But, the rules get even more complex when you have more child credits than you have income tax liability. If you have one or two children and your child tax credit exceeds your tax liability, then your credit can be used to reduce your tax liability to zero, but the rest of the credit is simply lost. It can't be carried forward or carried back.

Example: John and June have two qualifying children. Their tax liability before taking the child tax credit amounts to $700. Their child tax credit amounts to $1,000. As we pointed out above, the child credit is nonrefundable in most instances. This is one of those cases. John and June will be able to reduce their tax liability to zero by using $700 of the child credits. The remaining $300 of "unused" credit is lost forever. It can't be applied to any past or future tax year.

As if that wasn't complex enough... there's an exception. If you have three or more children and your credit exceeds your tax liability, you could qualify for an additional child tax credit, which might allow you to use your entire credit and make part of the credit refundable.

How do you do this? You complete IRS Form 8812 to compute your additional child tax credit. You are able to use the expanded credit against any Social Security and/or self-employment taxes you paid during the year. If you are in this situation, you must review IRS Form 8812 and the associated instructions to understand the computations.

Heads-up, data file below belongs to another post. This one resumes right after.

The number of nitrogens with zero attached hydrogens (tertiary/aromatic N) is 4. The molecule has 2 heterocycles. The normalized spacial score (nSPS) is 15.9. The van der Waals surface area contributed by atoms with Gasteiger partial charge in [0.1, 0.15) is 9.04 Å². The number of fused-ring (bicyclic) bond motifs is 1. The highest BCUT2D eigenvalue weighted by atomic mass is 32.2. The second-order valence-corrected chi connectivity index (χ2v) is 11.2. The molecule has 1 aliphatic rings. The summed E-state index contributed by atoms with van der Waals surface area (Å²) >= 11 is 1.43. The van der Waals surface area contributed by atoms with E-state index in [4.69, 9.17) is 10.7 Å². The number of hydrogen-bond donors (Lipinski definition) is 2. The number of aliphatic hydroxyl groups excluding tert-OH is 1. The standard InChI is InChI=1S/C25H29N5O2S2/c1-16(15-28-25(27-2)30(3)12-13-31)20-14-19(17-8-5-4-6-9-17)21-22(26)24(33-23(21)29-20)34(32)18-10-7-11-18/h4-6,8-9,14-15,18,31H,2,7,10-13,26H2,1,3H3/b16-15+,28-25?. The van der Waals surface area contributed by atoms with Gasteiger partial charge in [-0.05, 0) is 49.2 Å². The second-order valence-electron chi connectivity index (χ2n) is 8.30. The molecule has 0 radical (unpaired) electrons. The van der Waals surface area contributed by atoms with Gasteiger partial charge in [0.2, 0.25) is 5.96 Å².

It's not easy, and can be a bit confusing, but, the impact of the credit may be well worth the work. And the additional child tax credit does interact with the earned income credit, making computations even more difficult.

Many of you will find that this credit generates a very large federal tax refund. While this might make you happy for a short period of time, it's not a good practice. Think about it. It's never a good idea to have Uncle Sammy hold on to your money all year long. Sammy doesn't pay you any interest on those big federal tax refunds. If you are receiving a hefty refund, you might want to consider revising your federal withholding form for the remainder of the year now. If you anticipate a large refund come tax time next year due to the child tax credit, change your W-4 form now and get that extra cash in your pocket right away.

The payroll department at your place of employment will be able to supply you with a W-4 form and instructions that you can use to revise your federal withholding. Make sure that you get the full W-4 form, the one with the worksheets, so you can make the proper computations. If your employer doesn't have the full W-4 form, you can download it from the IRS website.
This forum and the information provided here should not be relied on as a substitute for independent research to original sources of authority. The Motley Fool does not render legal, accounting, tax, or other professional advice. If legal, tax, or other expert assistance is required, the services of a competent professional should be sought. In other words, if you get audited, don't blame us.